CFGLOBALS cookies not secure

Security scans report as a security risk that CFGLOBALS cookies are not marked as secure. We have been unable to find a way to fix this.

From the Acunetix security scan results:

Identified Cookie(s) CFGLOBALS
Cookie Source HTTP Header
Vulnerability Details
Acunetix 360 identified a cookie not marked as secure, and transmitted over HTTPS.

This means the cookie could potentially be stolen by an attacker who can successfully intercept and decrypt the traffic, or following a successful man-in-the-middle attack.

This cookie will be transmitted over a HTTP connection, therefore if this cookie is important (such as a session cookie), an attacker might intercept it and hijack a victim’s session. If the attacker can carry out a man-in-the-middle attack, he/she can force the victim to make an HTTP request to steal the cookie.

System Information
Version Lucee
Version Name Gelert
Release date Aug 6, 2021
Remote IP fe80:0:0:0:f910:5c7e:a8d2:f261%23
Servlet Container Apache Tomcat/9.0.41
Java 15.0.1 (Oracle Corporation) 64bit
Windows 64 bit (also happens on Linux)

Doest that cookie even exist on Lucee? Isn’t CFGlobal an Adobe specific cookie? I’m not sure, because I’m not a Lucee developer, but a quick search in the Lucee code didn’t get a single hit, just can find this here and cfglobals isn’t mentioned at all:

However, you may be able to set cookie flags similar to how Peter Freitag did it with sameSite flag using the fronted web server IIS (see here).

1 Like

The cookie does exist:


Ok… So… If they do exist and you are totally sure this is running on a Lucee engine, please verify if your app is creating them somewhere. A strong sign that these are being created manually by your web application (e.g. by the use of cfcookie tag) is, that your cookies names are upper case. As far as I remember, Lucees inbuilt cookie creation feature creates cftoken and cfid by default in lower case. So please check/search your web application for cfcookie tags that are creating/overwriting cookies somewhere.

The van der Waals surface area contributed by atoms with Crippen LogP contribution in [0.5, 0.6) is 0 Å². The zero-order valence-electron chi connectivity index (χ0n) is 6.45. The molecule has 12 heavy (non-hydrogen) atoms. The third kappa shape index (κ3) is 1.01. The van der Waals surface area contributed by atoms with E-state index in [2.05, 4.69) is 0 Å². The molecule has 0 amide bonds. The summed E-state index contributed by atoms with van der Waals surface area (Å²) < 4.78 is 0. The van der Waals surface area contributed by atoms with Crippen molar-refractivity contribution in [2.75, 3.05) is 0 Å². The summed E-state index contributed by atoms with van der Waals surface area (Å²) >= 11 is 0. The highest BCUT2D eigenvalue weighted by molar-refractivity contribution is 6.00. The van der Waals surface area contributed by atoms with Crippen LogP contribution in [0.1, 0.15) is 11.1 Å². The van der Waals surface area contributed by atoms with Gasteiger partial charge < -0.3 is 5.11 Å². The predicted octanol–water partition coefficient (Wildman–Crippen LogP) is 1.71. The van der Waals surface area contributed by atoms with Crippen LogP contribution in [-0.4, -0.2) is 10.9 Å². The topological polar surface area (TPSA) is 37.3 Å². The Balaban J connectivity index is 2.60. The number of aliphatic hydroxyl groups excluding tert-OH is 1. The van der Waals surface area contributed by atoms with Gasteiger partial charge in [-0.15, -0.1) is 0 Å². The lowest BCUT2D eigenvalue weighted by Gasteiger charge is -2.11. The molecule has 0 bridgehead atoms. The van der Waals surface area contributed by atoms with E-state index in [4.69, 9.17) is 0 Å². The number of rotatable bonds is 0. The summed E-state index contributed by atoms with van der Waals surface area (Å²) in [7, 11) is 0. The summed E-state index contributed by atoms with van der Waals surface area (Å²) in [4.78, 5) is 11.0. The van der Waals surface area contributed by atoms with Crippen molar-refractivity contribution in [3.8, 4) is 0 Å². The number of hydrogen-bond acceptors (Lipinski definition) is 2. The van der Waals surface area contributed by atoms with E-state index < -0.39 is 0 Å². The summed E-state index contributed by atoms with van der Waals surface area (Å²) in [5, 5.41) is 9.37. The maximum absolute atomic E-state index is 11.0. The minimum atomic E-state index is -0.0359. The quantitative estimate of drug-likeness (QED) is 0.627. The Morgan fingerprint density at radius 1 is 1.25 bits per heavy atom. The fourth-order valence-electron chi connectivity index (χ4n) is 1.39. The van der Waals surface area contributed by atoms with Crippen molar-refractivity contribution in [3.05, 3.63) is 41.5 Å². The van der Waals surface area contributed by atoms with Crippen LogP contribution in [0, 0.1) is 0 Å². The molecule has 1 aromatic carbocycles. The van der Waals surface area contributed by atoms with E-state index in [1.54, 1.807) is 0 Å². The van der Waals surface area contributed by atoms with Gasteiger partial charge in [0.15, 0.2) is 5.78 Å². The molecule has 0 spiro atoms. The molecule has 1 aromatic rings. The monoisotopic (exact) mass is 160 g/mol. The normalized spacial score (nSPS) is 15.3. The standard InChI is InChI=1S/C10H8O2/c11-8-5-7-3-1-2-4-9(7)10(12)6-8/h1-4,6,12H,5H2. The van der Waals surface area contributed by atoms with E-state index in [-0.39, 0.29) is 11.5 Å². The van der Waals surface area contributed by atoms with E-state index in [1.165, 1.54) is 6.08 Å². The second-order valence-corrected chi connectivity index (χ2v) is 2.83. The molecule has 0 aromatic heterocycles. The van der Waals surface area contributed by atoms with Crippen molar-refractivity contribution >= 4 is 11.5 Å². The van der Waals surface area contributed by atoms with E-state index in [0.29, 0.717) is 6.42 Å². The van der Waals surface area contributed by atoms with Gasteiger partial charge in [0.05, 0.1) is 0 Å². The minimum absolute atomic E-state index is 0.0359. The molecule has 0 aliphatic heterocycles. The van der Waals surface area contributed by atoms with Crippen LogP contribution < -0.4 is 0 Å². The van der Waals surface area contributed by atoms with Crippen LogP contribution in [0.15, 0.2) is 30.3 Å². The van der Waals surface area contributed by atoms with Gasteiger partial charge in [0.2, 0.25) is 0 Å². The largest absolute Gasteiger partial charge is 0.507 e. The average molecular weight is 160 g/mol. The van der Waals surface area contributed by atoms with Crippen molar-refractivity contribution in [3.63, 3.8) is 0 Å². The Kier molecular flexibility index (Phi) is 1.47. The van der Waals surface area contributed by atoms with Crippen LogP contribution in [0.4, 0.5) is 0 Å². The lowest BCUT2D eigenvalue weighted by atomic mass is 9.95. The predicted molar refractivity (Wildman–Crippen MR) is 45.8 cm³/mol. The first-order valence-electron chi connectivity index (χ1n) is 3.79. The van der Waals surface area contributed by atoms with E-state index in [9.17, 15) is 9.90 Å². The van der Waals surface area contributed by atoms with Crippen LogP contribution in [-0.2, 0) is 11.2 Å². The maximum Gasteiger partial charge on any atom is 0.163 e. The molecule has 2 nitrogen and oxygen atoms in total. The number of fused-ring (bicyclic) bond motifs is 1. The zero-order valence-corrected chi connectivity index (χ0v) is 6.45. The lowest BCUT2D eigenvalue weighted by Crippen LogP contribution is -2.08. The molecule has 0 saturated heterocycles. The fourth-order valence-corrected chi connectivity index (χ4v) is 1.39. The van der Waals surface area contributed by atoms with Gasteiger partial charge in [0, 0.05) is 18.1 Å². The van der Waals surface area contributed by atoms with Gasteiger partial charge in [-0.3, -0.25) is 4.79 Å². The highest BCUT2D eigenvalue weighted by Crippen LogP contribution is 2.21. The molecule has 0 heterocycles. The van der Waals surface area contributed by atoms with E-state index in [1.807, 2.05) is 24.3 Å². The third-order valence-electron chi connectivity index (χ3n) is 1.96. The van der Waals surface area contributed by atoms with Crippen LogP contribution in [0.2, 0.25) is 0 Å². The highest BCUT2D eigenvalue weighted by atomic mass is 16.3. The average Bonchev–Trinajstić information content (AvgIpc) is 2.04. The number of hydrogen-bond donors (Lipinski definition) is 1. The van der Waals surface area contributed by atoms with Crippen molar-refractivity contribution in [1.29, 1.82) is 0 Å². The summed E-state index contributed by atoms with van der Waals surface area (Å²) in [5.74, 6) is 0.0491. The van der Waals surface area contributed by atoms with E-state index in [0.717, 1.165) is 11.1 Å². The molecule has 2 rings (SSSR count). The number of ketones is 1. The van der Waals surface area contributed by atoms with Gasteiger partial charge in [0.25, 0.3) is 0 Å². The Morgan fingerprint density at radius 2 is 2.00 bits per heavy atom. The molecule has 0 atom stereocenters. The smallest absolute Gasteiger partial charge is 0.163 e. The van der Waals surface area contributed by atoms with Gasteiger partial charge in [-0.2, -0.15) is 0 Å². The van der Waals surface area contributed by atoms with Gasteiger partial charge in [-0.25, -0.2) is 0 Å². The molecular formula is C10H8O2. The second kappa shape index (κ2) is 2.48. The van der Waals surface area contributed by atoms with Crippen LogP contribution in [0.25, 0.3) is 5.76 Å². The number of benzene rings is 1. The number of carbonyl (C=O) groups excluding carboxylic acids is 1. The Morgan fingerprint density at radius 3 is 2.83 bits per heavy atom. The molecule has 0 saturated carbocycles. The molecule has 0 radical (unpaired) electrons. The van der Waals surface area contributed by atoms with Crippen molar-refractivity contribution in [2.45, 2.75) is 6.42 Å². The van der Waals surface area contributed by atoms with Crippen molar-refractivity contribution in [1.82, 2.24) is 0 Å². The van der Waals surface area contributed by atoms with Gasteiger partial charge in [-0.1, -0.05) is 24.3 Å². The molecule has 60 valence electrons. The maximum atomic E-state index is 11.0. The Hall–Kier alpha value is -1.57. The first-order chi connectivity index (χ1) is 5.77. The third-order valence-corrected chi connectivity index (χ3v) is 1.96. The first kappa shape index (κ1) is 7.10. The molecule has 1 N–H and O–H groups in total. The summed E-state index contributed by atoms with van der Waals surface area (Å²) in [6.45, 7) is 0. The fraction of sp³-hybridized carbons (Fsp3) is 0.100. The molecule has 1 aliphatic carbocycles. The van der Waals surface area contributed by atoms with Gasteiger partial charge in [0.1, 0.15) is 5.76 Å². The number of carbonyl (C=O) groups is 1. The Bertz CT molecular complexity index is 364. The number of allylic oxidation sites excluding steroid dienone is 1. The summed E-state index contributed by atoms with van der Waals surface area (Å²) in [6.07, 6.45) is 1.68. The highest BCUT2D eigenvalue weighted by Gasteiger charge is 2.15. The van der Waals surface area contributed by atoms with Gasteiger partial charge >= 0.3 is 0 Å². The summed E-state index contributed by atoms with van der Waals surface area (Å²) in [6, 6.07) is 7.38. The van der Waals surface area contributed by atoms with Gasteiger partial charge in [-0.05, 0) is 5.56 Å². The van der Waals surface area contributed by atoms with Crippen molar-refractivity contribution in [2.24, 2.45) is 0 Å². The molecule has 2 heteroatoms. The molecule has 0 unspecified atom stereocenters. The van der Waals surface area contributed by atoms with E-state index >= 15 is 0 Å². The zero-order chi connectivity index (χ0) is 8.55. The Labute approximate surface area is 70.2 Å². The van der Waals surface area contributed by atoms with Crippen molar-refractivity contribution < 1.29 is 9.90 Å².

Its an application, it literally only does exactly what tell it and or configure it to do.

Your configuration needs be corrected if you do not want your cookies insecure.

A web application is a stateless and neither the browser nor the application care how you deliver content unless you tell it otherwise

Here are some suggested corrections

  • Use a third party SSL firewall / load balancer and only accept SSL based traffic
  • Configure your Application to only use SSL (Block Internal and external port 80 requests
  • Code your application to use webroot = https://yourapplication
  • Code your cfCookie Scope / path check and header to use Webroot above
  • Remove any third party Web servers such as IIS, Apache (HTTPD) or other and configure Tomcat to directly serve a CA based certificate
  • Further optimizations
  • ****Code your application in CF for only CF based components on Tomcat
  • ****All other assets on a separate server(s) for better performance